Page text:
I still like my couch and controller...
It’s easy to see the technology behind Kinect is revolutionary. Full body tracking, voice control, facial recognition all wrapped up into a nice looking piece of hardware is impressive, if not a bit expensive at $150. The implementation though of the software leaves a lot to be desired. While games like Dance Central did a great job of making you feel in control, some others like Joy Ride simply made me feel disconnected from the experience. The lack of something physical to interact with does become apparent when you are trying to steer a virtual car or grab at objects that simply don’t exist. Swinging an invisible racket just doesn’t feel right without something tactile in your hands like what is provided with the Wii or Move.
As a cynical core gamer I can’t help but wonder if some of that 500 million dollar marketing budget for Kinect and all those R&D dollars could have been used for saving some of the studios Microsoft have cut like Ensemble and FASA.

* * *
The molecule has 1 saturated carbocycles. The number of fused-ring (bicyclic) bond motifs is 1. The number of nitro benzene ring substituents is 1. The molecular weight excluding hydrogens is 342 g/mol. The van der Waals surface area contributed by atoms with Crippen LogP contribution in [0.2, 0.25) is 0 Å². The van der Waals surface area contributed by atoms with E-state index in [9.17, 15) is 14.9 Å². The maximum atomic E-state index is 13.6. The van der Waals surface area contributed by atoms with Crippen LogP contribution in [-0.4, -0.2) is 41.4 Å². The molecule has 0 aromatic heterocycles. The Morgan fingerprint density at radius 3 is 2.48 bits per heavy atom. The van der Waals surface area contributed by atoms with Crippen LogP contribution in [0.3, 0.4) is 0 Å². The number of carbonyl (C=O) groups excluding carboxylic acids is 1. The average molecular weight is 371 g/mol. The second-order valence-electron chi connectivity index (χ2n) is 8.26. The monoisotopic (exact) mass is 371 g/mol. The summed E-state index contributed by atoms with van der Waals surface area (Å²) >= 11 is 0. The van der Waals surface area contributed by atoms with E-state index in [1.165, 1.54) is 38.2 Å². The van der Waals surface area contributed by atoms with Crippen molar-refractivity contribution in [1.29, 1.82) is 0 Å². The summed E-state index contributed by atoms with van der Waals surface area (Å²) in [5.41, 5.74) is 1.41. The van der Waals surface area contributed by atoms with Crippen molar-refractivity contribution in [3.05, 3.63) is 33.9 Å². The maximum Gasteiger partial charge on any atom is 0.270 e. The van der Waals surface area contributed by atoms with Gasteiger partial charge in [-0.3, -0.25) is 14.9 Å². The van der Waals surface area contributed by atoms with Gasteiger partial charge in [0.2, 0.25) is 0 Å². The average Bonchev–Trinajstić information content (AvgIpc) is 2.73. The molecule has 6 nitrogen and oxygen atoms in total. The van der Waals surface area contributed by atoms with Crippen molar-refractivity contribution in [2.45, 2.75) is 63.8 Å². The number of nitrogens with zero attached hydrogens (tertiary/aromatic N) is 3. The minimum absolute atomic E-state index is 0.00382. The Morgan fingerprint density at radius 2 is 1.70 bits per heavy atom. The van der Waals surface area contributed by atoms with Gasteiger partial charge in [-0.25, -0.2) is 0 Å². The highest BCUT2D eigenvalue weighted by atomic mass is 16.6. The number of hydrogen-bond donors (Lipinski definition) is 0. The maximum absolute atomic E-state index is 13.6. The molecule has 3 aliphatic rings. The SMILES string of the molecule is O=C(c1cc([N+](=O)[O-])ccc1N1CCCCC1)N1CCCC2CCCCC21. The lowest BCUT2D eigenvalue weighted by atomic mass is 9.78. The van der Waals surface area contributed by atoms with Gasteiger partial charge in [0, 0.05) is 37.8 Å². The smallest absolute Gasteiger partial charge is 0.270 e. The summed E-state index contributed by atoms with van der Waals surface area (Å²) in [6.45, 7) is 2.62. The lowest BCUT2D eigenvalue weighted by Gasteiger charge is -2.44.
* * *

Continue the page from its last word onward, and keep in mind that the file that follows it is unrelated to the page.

Right now I just can’t see any sort of game play experiences that are worthwhile for Kinect outside the type that map your body to a body on the screen. Ubisoft’s Yourshape Fitness Evolved comes to mind as another example of a perfect game for the system - but we’ve yet to see any kind of core games on the platform. Microsoft promises those are coming and we got a glimpse of them at TGS, so we’ll continue to keep our fingers crossed.
The Kinect is going to do just fine though - it’s going to sell well, kids and families are going to enjoy it, and there’s going to be plenty of games to support it
- currently there’s over 40 announced titles. While the current lineup of games aren’t perfect, and mostly fall under the categories of exercise, dance, or mini games - they are all fun in small doses. People paid $250 for the same type of experience with the Wii and now they can have it for $150 on their Xbox 360.
Score: 2.5 out of 5